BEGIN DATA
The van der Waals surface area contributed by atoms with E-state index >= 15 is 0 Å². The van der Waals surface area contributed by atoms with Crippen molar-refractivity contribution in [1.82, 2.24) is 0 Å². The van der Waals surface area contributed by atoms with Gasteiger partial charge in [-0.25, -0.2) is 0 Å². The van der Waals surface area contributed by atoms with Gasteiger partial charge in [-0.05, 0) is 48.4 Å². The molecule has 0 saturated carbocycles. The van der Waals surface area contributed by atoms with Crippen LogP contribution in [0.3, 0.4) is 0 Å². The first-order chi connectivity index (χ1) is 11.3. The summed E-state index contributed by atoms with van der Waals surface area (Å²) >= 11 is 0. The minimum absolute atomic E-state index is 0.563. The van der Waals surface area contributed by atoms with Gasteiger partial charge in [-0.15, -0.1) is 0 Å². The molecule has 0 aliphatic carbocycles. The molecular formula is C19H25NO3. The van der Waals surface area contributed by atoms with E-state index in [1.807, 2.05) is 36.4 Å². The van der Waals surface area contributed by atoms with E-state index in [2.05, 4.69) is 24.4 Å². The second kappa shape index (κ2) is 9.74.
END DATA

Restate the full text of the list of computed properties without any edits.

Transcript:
The van der Waals surface area contributed by atoms with E-state index >= 15 is 0 Å². The van der Waals surface area contributed by atoms with Crippen molar-refractivity contribution in [1.82, 2.24) is 0 Å². The van der Waals surface area contributed by atoms with Gasteiger partial charge in [-0.25, -0.2) is 0 Å². The van der Waals surface area contributed by atoms with Gasteiger partial charge in [-0.05, 0) is 48.4 Å². The molecule has 0 saturated carbocycles. The van der Waals surface area contributed by atoms with Crippen LogP contribution in [0.3, 0.4) is 0 Å². The first-order chi connectivity index (χ1) is 11.3. The summed E-state index contributed by atoms with van der Waals surface area (Å²) >= 11 is 0. The minimum absolute atomic E-state index is 0.563. The van der Waals surface area contributed by atoms with Gasteiger partial charge in [-0.15, -0.1) is 0 Å². The molecule has 0 aliphatic carbocycles. The molecular formula is C19H25NO3. The van der Waals surface area contributed by atoms with E-state index in [1.807, 2.05) is 36.4 Å². The van der Waals surface area contributed by atoms with E-state index in [2.05, 4.69) is 24.4 Å². The second kappa shape index (κ2) is 9.74.